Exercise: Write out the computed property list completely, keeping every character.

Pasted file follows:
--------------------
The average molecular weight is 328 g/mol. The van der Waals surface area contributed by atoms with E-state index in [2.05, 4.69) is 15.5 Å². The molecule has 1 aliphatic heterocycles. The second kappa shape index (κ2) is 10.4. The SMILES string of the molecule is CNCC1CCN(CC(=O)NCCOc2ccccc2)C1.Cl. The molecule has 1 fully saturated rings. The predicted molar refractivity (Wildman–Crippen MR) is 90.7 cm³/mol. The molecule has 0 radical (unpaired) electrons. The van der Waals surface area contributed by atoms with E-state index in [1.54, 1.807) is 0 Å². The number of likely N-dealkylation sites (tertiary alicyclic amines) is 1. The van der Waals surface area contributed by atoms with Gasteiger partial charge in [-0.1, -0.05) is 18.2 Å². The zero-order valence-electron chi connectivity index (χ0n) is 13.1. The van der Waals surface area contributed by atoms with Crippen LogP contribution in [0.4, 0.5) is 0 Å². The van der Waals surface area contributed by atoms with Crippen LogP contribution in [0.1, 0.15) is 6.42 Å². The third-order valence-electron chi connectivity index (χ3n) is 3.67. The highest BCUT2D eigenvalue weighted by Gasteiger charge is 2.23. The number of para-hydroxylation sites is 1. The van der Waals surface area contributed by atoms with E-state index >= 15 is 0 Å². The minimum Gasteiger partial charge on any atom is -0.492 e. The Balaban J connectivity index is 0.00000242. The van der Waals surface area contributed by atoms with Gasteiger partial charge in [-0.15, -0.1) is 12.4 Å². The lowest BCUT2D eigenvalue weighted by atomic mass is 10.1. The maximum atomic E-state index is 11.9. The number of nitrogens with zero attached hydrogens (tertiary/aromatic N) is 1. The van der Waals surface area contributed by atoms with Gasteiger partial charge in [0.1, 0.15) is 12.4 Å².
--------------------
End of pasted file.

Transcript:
The average molecular weight is 328 g/mol. The van der Waals surface area contributed by atoms with E-state index in [2.05, 4.69) is 15.5 Å². The molecule has 1 aliphatic heterocycles. The second kappa shape index (κ2) is 10.4. The SMILES string of the molecule is CNCC1CCN(CC(=O)NCCOc2ccccc2)C1.Cl. The molecule has 1 fully saturated rings. The predicted molar refractivity (Wildman–Crippen MR) is 90.7 cm³/mol. The molecule has 0 radical (unpaired) electrons. The van der Waals surface area contributed by atoms with E-state index in [1.54, 1.807) is 0 Å². The number of likely N-dealkylation sites (tertiary alicyclic amines) is 1. The van der Waals surface area contributed by atoms with Gasteiger partial charge in [-0.1, -0.05) is 18.2 Å². The zero-order valence-electron chi connectivity index (χ0n) is 13.1. The van der Waals surface area contributed by atoms with Crippen LogP contribution in [0.4, 0.5) is 0 Å². The van der Waals surface area contributed by atoms with Crippen LogP contribution in [0.1, 0.15) is 6.42 Å². The third-order valence-electron chi connectivity index (χ3n) is 3.67. The highest BCUT2D eigenvalue weighted by Gasteiger charge is 2.23. The number of para-hydroxylation sites is 1. The van der Waals surface area contributed by atoms with E-state index >= 15 is 0 Å². The minimum Gasteiger partial charge on any atom is -0.492 e. The Balaban J connectivity index is 0.00000242. The van der Waals surface area contributed by atoms with Gasteiger partial charge in [-0.15, -0.1) is 12.4 Å². The lowest BCUT2D eigenvalue weighted by atomic mass is 10.1. The maximum atomic E-state index is 11.9. The number of nitrogens with zero attached hydrogens (tertiary/aromatic N) is 1. The van der Waals surface area contributed by atoms with Gasteiger partial charge in [0.1, 0.15) is 12.4 Å².